Israeli pianist Inon Barnatan is a recipient of both the Avery Fisher Career Grant and Lincoln Center’s Martin E. Segal Award. He has performed extensively with many of the world’s foremost orchestras, including the Los Angeles Philharmonic, Cleveland and Philadelphia Orchestras, San Francisco Symphony, Deutsches Symphonie-Orchester Berlin, Royal Stockholm Symphony Orchestra, and Lisbon’s Gulbenkian Orchestra. He has worked with such conductors as Gustavo Dudamel, James Gaffigan, Susanna Mälkki, Matthias Pintscher, David Robertson, Thomas Søndergård, Michael Tilson Thomas, Edo de Waart, Pinchas Zukerman, and Jaap van Zweden. Passionate about contemporary music, the pianist has premiered new works composed for him by Matthias Pintscher, Sebastian Currier, and Avner Dorman.
In 2016–17 Inon Barnatan enters his third and final season as the New York Philharmonic’s inaugural Artist-in-Association, a position created to spotlight an emerging artist over the course of three seasons through both concerto and chamber music performances and by cultivating a relationship among the artist, the Orchestra, and the audience. He also makes debuts with the Leipzig Gewandhaus Orchestra, led by New York Philharmonic Music Director Alan Gilbert; Chicago Symphony Orchestra, led by Jesús López-Cobos; Baltimore Symphony Orchestra, led by Vasily Petrenko; and the Seattle Symphony, led by Ludovic Morlot. In addition to returning to the New York Philharmonic under Manfred Honeck, he embarks on three tours: of the U.S., with the Academy of St Martin in the Fields; of Europe, with cellist Alisa Weilerstein, his frequent recital partner; and of the U.S. again, performing a trio program with Ms. Weilerstein and Philharmonic Principal Clarinet Anthony McGill.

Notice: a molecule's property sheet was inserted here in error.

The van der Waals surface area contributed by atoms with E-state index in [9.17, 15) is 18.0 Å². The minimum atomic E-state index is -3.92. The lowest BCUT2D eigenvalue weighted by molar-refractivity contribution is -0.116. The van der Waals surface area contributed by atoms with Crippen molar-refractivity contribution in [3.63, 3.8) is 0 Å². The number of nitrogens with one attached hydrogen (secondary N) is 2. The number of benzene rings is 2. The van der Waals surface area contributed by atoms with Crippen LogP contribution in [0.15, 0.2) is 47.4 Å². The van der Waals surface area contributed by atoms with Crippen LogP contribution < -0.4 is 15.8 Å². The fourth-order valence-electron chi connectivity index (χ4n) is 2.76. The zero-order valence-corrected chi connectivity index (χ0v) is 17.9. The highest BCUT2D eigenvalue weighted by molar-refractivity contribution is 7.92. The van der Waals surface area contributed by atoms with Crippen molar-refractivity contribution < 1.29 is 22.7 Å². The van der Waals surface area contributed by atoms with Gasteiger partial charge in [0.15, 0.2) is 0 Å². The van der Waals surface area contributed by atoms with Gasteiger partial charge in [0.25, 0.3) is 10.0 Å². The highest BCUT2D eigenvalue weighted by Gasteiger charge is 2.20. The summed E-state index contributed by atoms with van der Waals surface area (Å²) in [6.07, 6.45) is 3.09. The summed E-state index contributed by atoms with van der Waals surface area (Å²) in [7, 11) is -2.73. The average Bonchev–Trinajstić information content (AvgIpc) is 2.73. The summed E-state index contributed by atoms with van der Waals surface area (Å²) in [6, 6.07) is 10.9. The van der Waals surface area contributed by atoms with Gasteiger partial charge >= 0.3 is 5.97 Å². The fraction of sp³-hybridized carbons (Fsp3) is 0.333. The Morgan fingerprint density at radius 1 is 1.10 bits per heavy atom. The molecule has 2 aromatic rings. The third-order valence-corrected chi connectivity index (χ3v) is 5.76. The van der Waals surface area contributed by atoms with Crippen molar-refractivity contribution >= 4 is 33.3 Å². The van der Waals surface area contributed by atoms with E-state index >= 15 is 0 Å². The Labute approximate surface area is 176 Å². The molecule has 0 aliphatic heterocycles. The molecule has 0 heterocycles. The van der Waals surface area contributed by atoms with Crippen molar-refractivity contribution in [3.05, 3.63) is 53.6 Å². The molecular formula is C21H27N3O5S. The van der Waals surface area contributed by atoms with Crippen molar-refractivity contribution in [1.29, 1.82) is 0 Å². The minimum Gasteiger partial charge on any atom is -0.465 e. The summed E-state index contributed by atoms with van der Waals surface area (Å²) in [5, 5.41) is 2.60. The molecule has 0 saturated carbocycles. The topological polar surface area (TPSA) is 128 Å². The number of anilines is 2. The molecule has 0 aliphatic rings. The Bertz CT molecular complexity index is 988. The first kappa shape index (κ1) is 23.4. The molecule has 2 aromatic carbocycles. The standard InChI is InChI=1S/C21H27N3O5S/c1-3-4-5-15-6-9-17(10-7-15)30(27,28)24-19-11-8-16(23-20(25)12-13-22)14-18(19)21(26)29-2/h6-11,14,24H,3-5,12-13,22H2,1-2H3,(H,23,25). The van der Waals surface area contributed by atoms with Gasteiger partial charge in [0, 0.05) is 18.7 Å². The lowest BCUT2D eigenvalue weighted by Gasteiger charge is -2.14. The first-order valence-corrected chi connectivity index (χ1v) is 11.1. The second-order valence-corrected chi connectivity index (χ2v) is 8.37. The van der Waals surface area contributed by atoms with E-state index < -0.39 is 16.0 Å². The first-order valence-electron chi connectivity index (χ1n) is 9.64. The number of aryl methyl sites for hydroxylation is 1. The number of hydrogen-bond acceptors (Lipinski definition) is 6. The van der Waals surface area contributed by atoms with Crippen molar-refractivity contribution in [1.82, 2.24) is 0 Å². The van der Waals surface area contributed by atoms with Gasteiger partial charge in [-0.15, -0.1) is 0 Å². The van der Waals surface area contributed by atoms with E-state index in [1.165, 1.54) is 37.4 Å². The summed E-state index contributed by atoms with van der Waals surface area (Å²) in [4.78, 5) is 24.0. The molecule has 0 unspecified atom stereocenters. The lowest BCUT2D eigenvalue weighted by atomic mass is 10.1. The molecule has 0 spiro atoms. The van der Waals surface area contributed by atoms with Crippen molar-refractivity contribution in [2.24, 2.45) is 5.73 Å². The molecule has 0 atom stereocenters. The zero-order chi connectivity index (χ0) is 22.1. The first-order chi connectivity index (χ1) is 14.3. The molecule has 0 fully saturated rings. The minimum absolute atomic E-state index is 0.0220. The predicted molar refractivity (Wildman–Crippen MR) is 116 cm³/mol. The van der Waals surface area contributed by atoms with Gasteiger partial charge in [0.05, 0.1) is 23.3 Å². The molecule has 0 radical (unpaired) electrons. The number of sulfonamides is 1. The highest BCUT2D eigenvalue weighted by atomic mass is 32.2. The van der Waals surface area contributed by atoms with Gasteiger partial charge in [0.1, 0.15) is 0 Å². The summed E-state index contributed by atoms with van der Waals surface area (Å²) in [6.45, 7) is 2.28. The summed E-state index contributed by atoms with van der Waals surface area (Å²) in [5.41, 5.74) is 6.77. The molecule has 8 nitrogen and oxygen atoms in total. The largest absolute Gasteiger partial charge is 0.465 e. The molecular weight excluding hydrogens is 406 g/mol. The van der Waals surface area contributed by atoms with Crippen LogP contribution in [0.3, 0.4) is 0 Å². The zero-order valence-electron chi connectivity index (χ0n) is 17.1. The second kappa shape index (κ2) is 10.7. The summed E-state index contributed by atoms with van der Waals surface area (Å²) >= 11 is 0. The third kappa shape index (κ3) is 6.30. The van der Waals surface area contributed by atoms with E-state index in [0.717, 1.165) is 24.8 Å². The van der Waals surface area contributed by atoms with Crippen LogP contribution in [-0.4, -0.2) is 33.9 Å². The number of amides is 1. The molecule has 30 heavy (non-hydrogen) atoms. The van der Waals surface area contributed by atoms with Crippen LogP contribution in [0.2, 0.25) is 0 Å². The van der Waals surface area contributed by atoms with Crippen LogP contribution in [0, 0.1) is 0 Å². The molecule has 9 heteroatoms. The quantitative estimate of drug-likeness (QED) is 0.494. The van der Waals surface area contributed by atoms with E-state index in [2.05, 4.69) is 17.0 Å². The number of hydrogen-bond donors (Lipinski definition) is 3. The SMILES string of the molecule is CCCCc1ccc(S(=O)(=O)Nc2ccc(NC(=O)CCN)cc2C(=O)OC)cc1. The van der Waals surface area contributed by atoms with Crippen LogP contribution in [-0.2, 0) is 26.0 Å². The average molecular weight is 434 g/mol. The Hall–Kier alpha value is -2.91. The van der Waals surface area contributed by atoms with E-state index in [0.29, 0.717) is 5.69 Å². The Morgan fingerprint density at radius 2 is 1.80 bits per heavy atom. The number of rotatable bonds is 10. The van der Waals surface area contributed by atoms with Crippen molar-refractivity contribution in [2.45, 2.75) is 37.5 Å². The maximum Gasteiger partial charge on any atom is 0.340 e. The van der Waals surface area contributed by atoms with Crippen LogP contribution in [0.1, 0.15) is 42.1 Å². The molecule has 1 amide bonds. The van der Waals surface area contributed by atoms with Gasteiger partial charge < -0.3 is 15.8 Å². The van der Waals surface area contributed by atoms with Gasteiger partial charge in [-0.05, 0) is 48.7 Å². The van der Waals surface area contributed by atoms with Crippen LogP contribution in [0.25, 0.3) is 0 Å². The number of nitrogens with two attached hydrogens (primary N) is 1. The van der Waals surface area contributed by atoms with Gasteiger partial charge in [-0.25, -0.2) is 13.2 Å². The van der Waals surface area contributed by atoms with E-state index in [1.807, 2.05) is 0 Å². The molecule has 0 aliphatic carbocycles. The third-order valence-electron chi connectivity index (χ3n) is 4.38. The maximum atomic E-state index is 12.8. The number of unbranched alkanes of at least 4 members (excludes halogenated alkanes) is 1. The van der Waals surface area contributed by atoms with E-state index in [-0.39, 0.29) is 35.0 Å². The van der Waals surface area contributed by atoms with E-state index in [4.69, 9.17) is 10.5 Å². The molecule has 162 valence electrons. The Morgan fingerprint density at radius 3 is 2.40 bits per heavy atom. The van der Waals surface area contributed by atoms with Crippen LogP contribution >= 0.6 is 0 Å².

Inon Barnatan’s critically acclaimed discography includes Avie and Bridge recordings of Schubert’s solo piano works, as well as Darknesse Visible, which made The New York Times’s “Best of 2012” list. Last season he released Rachmaninov & Chopin: Cello Sonatas on Decca Classics with Ms. Weilerstein.